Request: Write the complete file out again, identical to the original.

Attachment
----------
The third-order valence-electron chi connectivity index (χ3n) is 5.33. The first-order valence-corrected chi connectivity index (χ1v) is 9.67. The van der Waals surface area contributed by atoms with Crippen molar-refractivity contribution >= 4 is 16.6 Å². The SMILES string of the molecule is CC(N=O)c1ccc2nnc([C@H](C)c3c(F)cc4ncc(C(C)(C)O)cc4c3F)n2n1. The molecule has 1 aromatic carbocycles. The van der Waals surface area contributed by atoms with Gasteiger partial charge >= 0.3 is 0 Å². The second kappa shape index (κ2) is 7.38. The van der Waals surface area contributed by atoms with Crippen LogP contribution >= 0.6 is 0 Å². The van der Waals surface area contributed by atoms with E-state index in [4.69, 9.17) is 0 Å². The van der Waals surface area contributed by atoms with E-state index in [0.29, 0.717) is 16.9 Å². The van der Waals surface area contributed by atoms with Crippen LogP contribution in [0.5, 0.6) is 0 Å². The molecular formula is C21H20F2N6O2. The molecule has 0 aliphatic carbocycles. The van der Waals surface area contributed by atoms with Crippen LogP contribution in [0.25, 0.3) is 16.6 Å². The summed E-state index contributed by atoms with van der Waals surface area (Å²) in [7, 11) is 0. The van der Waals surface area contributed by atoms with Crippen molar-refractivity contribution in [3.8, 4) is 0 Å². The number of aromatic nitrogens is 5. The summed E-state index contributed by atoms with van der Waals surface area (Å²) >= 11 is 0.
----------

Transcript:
The third-order valence-electron chi connectivity index (χ3n) is 5.33. The first-order valence-corrected chi connectivity index (χ1v) is 9.67. The van der Waals surface area contributed by atoms with Crippen molar-refractivity contribution >= 4 is 16.6 Å². The SMILES string of the molecule is CC(N=O)c1ccc2nnc([C@H](C)c3c(F)cc4ncc(C(C)(C)O)cc4c3F)n2n1. The molecule has 1 aromatic carbocycles. The van der Waals surface area contributed by atoms with Gasteiger partial charge >= 0.3 is 0 Å². The second kappa shape index (κ2) is 7.38. The van der Waals surface area contributed by atoms with Crippen LogP contribution >= 0.6 is 0 Å². The van der Waals surface area contributed by atoms with E-state index in [4.69, 9.17) is 0 Å². The van der Waals surface area contributed by atoms with E-state index in [0.29, 0.717) is 16.9 Å². The van der Waals surface area contributed by atoms with Crippen LogP contribution in [0.5, 0.6) is 0 Å². The molecular formula is C21H20F2N6O2. The molecule has 0 aliphatic carbocycles. The van der Waals surface area contributed by atoms with Crippen LogP contribution in [0.25, 0.3) is 16.6 Å². The summed E-state index contributed by atoms with van der Waals surface area (Å²) in [7, 11) is 0. The van der Waals surface area contributed by atoms with Crippen molar-refractivity contribution in [3.8, 4) is 0 Å². The number of aromatic nitrogens is 5. The summed E-state index contributed by atoms with van der Waals surface area (Å²) >= 11 is 0.